Cooling systems for power plants in an energy-water nexus era

Kaufui Wong, James Johnston

Research output: Chapter in Book/Report/Conference proceedingConference contribution

Abstract

Potable water is becoming scarce in many areas of the planet as the human population pushes past 7 billion. There is an increasing need for electric power since electricity is essential for modern development and progress. Traditionally, condenser cooling systems for power plants use seawater or freshwater in conjunction with cooling tower technology. Seawater is used in plants near the sea or ocean, and seawater condenser cooling systems are typically open systems. More recently, air-cooling has been implemented and undergoing evaluations. Predictably, during the summer season in hot, semi-desert and desert areas, air-cooling would not prove very efficient. Ironically, these areas would require the most fresh, potable water if the population and/or population density is large. The need for additional power generation units to satisfy consumer demands, and hence more cooling capacities, creates a problem for utilities. The current work researches the feasibility of using seawater cooling systems in the USA that are far from the sea. Five such locations have been identified as possibilities. Such a system has proven successful in South Florida. This system utilizes a series of cooling canals, used to dissipate the condenser heat to the surroundings. Relevant statistics of such a canal include water flow rate, total capacity, and MW of generators (both fossil-fueled and nuclear steam generators) the system is designed to cool. Additional statistics include the possible need to top-up (both amount and frequency of water required to maintain canal surface levels) or whether local natural rain water is adequate to replace evaporation and loss. Logistical information includes the estimated size of land required to accommodate the cooling canals. In estimating the canal system size and concomitantly the land required in other parts of the country, there is the tacit assumption that the thermal capacity of the surrounding land is about the same, and that the thermal conductivities of the different types of soil, and the heat transfer coefficients between the seawater and the canal are similar.

Original languageEnglish
Title of host publicationASME International Mechanical Engineering Congress and Exposition, Proceedings (IMECE)
PublisherAmerican Society of Mechanical Engineers (ASME)
Volume6 B
ISBN (Print)9780791856291
DOIs
StatePublished - Jan 1 2013
EventASME 2013 International Mechanical Engineering Congress and Exposition, IMECE 2013 - San Diego, CA, United States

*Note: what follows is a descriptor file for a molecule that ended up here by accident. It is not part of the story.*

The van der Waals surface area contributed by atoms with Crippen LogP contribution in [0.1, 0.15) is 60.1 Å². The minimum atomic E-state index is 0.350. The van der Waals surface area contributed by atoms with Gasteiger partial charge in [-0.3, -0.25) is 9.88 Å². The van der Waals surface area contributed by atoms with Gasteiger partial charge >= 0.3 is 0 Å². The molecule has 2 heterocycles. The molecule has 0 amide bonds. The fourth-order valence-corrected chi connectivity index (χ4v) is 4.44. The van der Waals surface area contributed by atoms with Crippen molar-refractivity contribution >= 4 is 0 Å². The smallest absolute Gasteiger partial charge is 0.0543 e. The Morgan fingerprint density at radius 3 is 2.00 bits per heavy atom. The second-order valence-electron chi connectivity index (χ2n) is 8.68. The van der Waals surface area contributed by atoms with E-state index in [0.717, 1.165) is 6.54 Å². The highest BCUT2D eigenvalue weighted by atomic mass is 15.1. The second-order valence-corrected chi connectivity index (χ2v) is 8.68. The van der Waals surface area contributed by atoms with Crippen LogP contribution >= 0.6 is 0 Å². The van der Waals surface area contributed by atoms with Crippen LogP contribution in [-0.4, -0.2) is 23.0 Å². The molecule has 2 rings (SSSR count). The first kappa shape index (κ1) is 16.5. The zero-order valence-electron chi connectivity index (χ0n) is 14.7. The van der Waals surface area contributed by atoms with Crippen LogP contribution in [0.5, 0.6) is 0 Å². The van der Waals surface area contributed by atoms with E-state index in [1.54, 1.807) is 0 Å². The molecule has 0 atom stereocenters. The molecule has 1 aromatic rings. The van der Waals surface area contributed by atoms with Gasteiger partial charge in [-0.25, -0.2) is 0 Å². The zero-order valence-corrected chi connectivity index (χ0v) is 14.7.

Duration: Nov 15 2013Nov 21 2013

Other

OtherASME 2013 International Mechanical Engineering Congress and Exposition, IMECE 2013
CountryUnited States
CitySan Diego, CA
Period11/15/1311/21/13

Fingerprint

Canals
Cooling systems
Power plants
Seawater
Cooling
Water
Potable water
Statistics
Cooling towers
Open systems
Steam generators
Planets
Air
Heat transfer coefficients
Specific heat
Power generation
Rain
Thermal conductivity
Evaporation
Electricity

ASJC Scopus subject areas

  • Mechanical Engineering

Cite this

Wong, K., & Johnston, J. (2013). Cooling systems for power plants in an energy-water nexus era. In ASME International Mechanical Engineering Congress and Exposition, Proceedings (IMECE) (Vol. 6 B). American Society of Mechanical Engineers (ASME). https://doi.org/10.1115/IMECE2013-64920

Cooling systems for power plants in an energy-water nexus era. / Wong, Kaufui; Johnston, James.

ASME International Mechanical Engineering Congress and Exposition, Proceedings (IMECE). Vol. 6 B American Society of Mechanical Engineers (ASME), 2013.

Research output: Chapter in Book/Report/Conference proceedingConference contribution

Wong, K & Johnston, J 2013, Cooling systems for power plants in an energy-water nexus era. in ASME International Mechanical Engineering Congress and Exposition, Proceedings (IMECE). vol. 6 B, American Society of Mechanical Engineers (ASME), ASME 2013 International Mechanical Engineering Congress and Exposition, IMECE 2013, San Diego, CA, United States, 11/15/13. https://doi.org/10.1115/IMECE2013-64920
Wong K, Johnston J. Cooling systems for power plants in an energy-water nexus era. In ASME International Mechanical Engineering Congress and Exposition, Proceedings (IMECE). Vol. 6 B. American Society of Mechanical Engineers (ASME). 2013 https://doi.org/10.1115/IMECE2013-64920
Wong, Kaufui ; Johnston, James. / Cooling systems for power plants in an energy-water nexus era. ASME International Mechanical Engineering Congress and Exposition, Proceedings (IMECE). Vol. 6 B American Society of Mechanical Engineers (ASME), 2013.
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